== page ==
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Agential Realism (Weiss)
Boundary Objects (Jalbert)
das Ding (Schaffer)
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Situated Knowledges (Schaffer)
"all eyes, including our own organic ones, are active perceptual systems, building on translations and specific ways of seeing, that is, ways of life." in his illustrations of retinal cells, santiago ramon y cajal depicts the neuromechanica of vision as fantastically active. it is only through the constant work of a wide variety of situated rods and cones, amacrine, ganglion and bipolar cells that the computationally intensive work of visual transduction takes place.
is a form of objectivity that accounts for both the agency of the knowledge producer and that of the object of study. The concept as it relates to science studies was developed by Donna Haraway in response to Sandra Harding's
The Science Question in Feminism
, in which Harding enumerates
. Situated knowledge and standpoint theory both continue to inform discourse in science studies, feminism, and education theory.
Stated briefly, situated knowledge questions the foundational myths of traditional objectivity: the subject as a simple, singular point of empirical knowledge-gathering, the scientific gaze as an omniscient observer, the object of inquiry as a passive and stable. Through situated knowledge, subjects become complex contraptions made of biological vision and personal will, the scientific gaze is dissolved into a network of contested observations, and objects become Coyote-Frankensteins, produced and yet much more in control than the traditional modest witness would care to admit. It is a means of avoiding abject relativity while simultaneously rejecting phallogocentric positivism.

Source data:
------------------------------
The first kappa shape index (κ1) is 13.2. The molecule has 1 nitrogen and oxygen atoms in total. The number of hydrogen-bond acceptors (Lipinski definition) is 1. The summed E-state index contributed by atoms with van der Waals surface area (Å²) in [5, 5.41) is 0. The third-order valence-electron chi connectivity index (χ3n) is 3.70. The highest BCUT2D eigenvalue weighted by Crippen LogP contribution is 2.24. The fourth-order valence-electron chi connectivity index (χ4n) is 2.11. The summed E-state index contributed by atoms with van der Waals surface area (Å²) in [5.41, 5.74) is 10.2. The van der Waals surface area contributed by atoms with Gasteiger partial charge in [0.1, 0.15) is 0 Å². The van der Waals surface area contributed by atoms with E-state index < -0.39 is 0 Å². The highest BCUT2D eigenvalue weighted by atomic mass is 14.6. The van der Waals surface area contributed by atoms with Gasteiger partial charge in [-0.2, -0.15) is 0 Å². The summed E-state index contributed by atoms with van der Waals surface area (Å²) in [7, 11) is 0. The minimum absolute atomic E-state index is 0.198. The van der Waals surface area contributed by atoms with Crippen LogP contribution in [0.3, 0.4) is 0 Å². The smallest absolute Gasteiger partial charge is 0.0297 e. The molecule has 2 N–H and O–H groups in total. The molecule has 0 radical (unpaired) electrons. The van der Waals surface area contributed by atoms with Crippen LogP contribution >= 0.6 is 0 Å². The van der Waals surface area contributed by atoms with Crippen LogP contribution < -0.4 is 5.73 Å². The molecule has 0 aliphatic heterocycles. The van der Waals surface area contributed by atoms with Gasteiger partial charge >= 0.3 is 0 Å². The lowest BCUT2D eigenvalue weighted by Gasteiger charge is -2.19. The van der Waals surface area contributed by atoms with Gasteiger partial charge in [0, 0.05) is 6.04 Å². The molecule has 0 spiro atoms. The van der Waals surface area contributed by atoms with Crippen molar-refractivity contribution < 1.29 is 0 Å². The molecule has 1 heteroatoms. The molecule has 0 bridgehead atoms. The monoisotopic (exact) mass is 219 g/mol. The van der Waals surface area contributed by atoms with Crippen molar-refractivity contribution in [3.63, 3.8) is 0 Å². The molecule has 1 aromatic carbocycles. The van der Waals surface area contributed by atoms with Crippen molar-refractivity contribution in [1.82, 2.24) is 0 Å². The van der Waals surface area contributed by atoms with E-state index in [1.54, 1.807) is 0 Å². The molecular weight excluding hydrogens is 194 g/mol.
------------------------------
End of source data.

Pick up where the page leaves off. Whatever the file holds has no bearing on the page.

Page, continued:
Stated less briefly, Haraway's “Situated Knowledges: The Science Question in Feminism and the Privilege of Partial Perspective” offers an excellent exposition of the concept.
The quest for a feminist objectivity was central to feminist science studies in the late 1980s. Radical social constructionist arguments had pulled the rug out from under positivism, but left feminist science studies without any rug to stand on. Haraway describes her frustration with the constructionist program:
“I, and others, started out wanting a strong tool for deconstructing the truth claims of hostile science by showing the radical historical specificity, and so contestability, of
layer of the onion of scientific and technical construction, and we end up with a kind of epistemological electroshock therapy, which far from ushering us into the high stakes tables of the game of contesting public truths, lays us out on the table with self-induced multiple personality disorder” (p. 578)
In the harsh light of radical constructionism, all knowledge is theorized as “power moves, not moves toward truth” p. 576). In a constructionist philosophy of science, there is no sense in speaking of objectivity or truth, knowledge claims are a constant struggle, science is essentially meaningless outside of its rhetorical posturing.